Why is self-discipline worth possessing? Because those who possess it have the ability to determine what they do with their life. Those who lack self-discipline will have the path they take through life determined by someone or something else.
Pay attention to your enemies, for they are the first to discover your mistakes. [Sebastian note - bold added by me. This one is very important.]
We differ from other animals in one important respect: We have the ability to reason. We were designed to be reasonable.
A Stoic sage is free from vanity. He is indifferent to good or evil report. He never feels grief, since grief is an irrational contraction of the soul. [Sebastian note: What a great quote on grief - I never thought of it that way before. Very valuable]
You rob present ills of their power if you expect them. Misfortune weighs most heavily on those who expect nothing but good fortune. [Seb note: Also very important]
As we go about our day, periodically pause to reflect on the fact that you will not live forever and therefore this day could be your last. [Seb: This is the central tenet of bushido - Keep death in mind]
There is a difference between contemplating something bad happening and worrying about it. Contemplation is an intellectual exercise. Conduct such exercises without affecting your emotions.
I think it's an excellent use of your time to bookmark that page and go through all of them. Very smart reviews - good for getting a feel on important points in a book you haven't read, and an exceptionally good refresher for books you have read. I agree with almost all of the rankings in his reviews, too - except maybe for The Paradox of Choice, whose author is probably the most intelligent, soft-spoken, kindest, gentlest fascist of all time.
But aside from TPOC, I agree with much all the other review rankings, and there's tons of valuable excerpts. Highly recommended, go spend some time on Derek's book reviews page if you want to learn a whole hell of a lot of good stuff.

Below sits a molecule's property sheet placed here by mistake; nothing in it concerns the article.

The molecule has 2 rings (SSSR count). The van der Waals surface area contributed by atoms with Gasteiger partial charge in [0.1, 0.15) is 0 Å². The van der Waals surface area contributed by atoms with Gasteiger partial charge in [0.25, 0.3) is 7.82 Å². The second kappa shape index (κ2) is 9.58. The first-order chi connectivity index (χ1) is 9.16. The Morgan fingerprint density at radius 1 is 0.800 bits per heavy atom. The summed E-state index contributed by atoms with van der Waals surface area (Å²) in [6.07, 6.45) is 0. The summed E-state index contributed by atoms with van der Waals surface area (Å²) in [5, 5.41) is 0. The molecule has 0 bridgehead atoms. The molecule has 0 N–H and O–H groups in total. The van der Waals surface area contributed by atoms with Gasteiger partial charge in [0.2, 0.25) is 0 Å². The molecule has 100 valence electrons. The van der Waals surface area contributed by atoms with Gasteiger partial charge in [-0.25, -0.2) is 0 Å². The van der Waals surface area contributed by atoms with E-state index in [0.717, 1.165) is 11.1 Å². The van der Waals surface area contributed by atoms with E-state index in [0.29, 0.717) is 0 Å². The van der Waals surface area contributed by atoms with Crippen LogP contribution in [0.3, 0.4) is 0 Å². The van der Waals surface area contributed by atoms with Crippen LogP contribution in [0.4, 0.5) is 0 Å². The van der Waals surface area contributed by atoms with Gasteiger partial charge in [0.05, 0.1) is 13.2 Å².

I finished the Lone Wolf and Cub series, which was excellent. It's 28 books, a tale of a fallen samurai out on a quest for vengeance. Very philosophically deep and powerful. The whole series is very, very good, though I feel it dragged on a little bit at the end. There's an amazing duel between a great marksman and Itto, and then then Itto hijacks a ship to Edo (modern day Tokyo). After that, the series kind of meanders around - it could've ended in 2-3 books after that, but instead it went much longer, introducing a new antagonist and plotlines, fleshing out the backstory of the primary antagonist... it seemed just unnecessary, which is why I had a hard time getting through the last five books after enjoying the first 20 so much.
With that said, it's one of my favorite stories and my favorite comic of all time now. Well, calling it a "comic" doesn't do it justice - it's beautifully drawn, with lots of great philosophy and deep points. You definitely want to read at least the first three books. I wrote about this in Rule an Empire, a Fistful of Rice, with excerpts from the comic and discussion on the philosophy. If you're curious about the series, go read that post right now - I think you'll enjoy it, it's been a favorite around here.
I finished "The Ultimate Sales Machine" by Chet Holmes. Wow, that was a great read. Brilliant. Highly recommended, probably the best business book I've read since The E-Myth by Michael Gerber.
I listened to "The Greatest Salesman in the World" on audio - a very nice book, quite moving. It has some basic lessons for sales and life in the form of a narrative back in Biblical times. The audio was recorded by its author, Og Mandino, some 20 years after the book came out, so he's in his 50's or so. Really lovely, thoughtful piece, with good lessons. I really enjoyed it. His voice is nice to listen to too - it's very different from professional vocalists who are more steadfast, this one feels more like your grandfather is telling you a story.
This is why Marcus, immediately after advising readers to spend time thinking about how much they would miss their possessions if these possessions were lost, warns them to "beware lest delight in them leads you to cherish them so dearly that their loss would destroy your peace of mind." Along similar lines, Seneca, after advising us to enjoy life, cautions us not to develop "over-much love" for things we enjoy. To the contrary, we must take care to be "the user, but not the slave, of the gifts of Fortune." Page 83.
I just recently finished reading A Guide to the Good Life: The Ancient Art of Stoic Joy and no recent book has resonated quite as strongly with me. I enjoyed so many parts of this book that I didn't want to write a traditional review but instead wanted to share direct quotes that will explain much better than I what Stoicism is and is not.